FFPE tissues will be a hot topic at this conference. “One of the reasons we work with FFPE is that there are literally hundreds of thousands of samples available—a huge amount of information to work with,” says Dr. Tanney. “Doing retrospective studies can cut off years of development time for a diagnostic. What is most important, however, is that if a diagnostic test works from FFPE there is no required change to clinical practice to use this test. This is not a case when the test must be carried out on fresh frozen material.”
Personalized medicine, in this case, using genomics to determine a course of care, is still in its infancy, but advances in technology to enable DNA and RNA extraction are advancing the field. Dr. Tanney’s talk will discuss the ways in which his group has been able to use what they have found in FFPE samples to advance Almac’s cancer studies. “Cancer has always had a one-size-fits-all treatment regimen, even though it’s a heterogeneous disease,” continues Dr. Tanney. “Clearly, this is an area where treatment can be personalized.”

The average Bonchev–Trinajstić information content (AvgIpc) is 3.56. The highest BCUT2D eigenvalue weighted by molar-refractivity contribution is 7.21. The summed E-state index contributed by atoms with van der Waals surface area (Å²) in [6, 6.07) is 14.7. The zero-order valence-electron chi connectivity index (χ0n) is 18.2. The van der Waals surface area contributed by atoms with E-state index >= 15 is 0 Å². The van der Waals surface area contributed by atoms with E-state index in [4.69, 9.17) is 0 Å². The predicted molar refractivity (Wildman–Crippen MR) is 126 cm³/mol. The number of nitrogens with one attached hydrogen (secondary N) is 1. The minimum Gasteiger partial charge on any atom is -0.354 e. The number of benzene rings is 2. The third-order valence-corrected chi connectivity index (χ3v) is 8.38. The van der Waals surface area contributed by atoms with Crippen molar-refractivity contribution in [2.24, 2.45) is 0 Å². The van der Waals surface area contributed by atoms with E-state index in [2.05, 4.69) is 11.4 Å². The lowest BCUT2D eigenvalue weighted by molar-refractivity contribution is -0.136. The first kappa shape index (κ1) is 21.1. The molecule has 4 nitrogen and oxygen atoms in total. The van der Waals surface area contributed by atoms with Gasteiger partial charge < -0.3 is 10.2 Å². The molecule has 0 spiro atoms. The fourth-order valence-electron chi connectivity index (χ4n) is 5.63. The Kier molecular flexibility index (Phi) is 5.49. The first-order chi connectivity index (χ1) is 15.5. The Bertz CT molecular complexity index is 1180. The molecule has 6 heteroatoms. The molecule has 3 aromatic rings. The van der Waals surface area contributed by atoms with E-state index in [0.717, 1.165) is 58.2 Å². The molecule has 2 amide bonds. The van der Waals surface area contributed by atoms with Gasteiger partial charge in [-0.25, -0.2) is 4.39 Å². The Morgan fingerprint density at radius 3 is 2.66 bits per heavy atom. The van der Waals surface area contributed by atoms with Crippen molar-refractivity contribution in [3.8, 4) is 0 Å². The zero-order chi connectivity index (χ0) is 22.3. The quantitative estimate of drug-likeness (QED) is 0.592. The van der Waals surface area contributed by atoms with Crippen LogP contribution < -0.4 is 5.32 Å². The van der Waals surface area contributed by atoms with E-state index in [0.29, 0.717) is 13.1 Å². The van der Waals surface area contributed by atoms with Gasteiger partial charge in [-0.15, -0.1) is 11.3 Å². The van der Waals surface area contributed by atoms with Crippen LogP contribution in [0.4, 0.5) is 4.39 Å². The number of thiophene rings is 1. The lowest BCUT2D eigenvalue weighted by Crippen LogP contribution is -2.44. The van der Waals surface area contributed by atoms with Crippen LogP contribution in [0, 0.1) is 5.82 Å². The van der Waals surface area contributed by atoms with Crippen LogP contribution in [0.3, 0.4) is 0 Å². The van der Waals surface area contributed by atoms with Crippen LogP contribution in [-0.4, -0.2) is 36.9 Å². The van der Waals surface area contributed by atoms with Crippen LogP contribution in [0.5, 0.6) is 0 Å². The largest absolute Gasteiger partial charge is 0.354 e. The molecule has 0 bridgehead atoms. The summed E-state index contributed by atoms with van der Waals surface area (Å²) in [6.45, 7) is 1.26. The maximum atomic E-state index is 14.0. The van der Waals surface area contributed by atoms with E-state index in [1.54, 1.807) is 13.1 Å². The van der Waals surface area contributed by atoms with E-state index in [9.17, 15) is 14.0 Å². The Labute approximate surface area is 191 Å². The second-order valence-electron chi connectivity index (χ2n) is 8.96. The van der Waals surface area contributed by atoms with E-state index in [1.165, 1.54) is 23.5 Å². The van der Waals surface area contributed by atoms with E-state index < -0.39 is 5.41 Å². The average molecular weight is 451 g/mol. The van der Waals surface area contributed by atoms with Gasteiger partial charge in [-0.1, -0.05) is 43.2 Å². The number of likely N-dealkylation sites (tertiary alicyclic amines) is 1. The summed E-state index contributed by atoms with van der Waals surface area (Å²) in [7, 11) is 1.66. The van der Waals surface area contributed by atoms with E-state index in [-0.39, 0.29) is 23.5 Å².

But working with FFPE has its challenges, he notes. “High-quality RNA can easily be reverse transcribed and amplified, and in degraded RNA, use of oligo dT primers can be a limiting step. Getting usable RNA is also a challenge because cross-links get broken—extracting RNA degrades it.”
To meet the challenges of the complexity of working with FFPE tissues in the cancer field, Almac developed Cancer DSA research tools, which are high-density microarrays based on the transcriptome of an individual disease and are capable of obtaining robust data from FFPE samples and delivering additional information on the chosen disease setting.
“One of the biggest issues in developing prognostic and predictive tests is the availability of samples,” points out Dr. Tanney. “Fresh frozen is virtually impossible, but working with FFPE is not easy, either.”
And working with a disease as heterogenous as cancer is akin to trying to hit a moving target. “For example, there are at least five subgroups of breast cancer,” he adds. “That there is such diversity in the disease and not in treatment, means that there has to be better ways of treating cancer than the way we are presently going about it.”